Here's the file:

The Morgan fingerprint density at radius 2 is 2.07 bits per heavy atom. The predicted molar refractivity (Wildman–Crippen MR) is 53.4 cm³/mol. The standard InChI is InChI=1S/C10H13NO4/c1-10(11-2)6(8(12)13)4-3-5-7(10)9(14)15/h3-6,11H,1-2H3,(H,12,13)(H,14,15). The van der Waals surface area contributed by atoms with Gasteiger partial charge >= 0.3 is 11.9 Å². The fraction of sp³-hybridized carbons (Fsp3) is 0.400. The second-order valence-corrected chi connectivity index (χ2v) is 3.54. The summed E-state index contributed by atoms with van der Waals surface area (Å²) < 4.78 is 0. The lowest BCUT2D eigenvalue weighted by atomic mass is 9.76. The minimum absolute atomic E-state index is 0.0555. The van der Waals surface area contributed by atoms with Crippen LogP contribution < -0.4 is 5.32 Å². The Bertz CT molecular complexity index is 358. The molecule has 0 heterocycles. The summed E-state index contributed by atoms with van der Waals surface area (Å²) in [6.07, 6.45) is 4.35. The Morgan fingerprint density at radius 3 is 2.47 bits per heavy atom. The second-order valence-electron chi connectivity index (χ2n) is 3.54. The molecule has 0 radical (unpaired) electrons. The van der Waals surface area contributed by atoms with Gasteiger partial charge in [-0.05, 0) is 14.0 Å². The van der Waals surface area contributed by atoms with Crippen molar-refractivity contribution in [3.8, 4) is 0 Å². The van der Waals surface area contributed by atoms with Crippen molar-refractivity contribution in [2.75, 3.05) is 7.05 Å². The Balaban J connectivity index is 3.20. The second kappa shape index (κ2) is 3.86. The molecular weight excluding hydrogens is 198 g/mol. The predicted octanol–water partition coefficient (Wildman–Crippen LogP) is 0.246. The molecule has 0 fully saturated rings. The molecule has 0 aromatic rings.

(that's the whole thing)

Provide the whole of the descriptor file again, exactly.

The Morgan fingerprint density at radius 2 is 2.07 bits per heavy atom. The predicted molar refractivity (Wildman–Crippen MR) is 53.4 cm³/mol. The standard InChI is InChI=1S/C10H13NO4/c1-10(11-2)6(8(12)13)4-3-5-7(10)9(14)15/h3-6,11H,1-2H3,(H,12,13)(H,14,15). The van der Waals surface area contributed by atoms with Gasteiger partial charge >= 0.3 is 11.9 Å². The fraction of sp³-hybridized carbons (Fsp3) is 0.400. The second-order valence-corrected chi connectivity index (χ2v) is 3.54. The summed E-state index contributed by atoms with van der Waals surface area (Å²) < 4.78 is 0. The lowest BCUT2D eigenvalue weighted by atomic mass is 9.76. The minimum absolute atomic E-state index is 0.0555. The van der Waals surface area contributed by atoms with Crippen LogP contribution < -0.4 is 5.32 Å². The Bertz CT molecular complexity index is 358. The molecule has 0 heterocycles. The summed E-state index contributed by atoms with van der Waals surface area (Å²) in [6.07, 6.45) is 4.35. The Morgan fingerprint density at radius 3 is 2.47 bits per heavy atom. The second-order valence-electron chi connectivity index (χ2n) is 3.54. The molecule has 0 radical (unpaired) electrons. The van der Waals surface area contributed by atoms with Gasteiger partial charge in [-0.05, 0) is 14.0 Å². The van der Waals surface area contributed by atoms with Crippen molar-refractivity contribution in [3.8, 4) is 0 Å². The van der Waals surface area contributed by atoms with Crippen molar-refractivity contribution in [2.75, 3.05) is 7.05 Å². The Balaban J connectivity index is 3.20. The second kappa shape index (κ2) is 3.86. The molecular weight excluding hydrogens is 198 g/mol. The predicted octanol–water partition coefficient (Wildman–Crippen LogP) is 0.246. The molecule has 0 fully saturated rings. The molecule has 0 aromatic rings.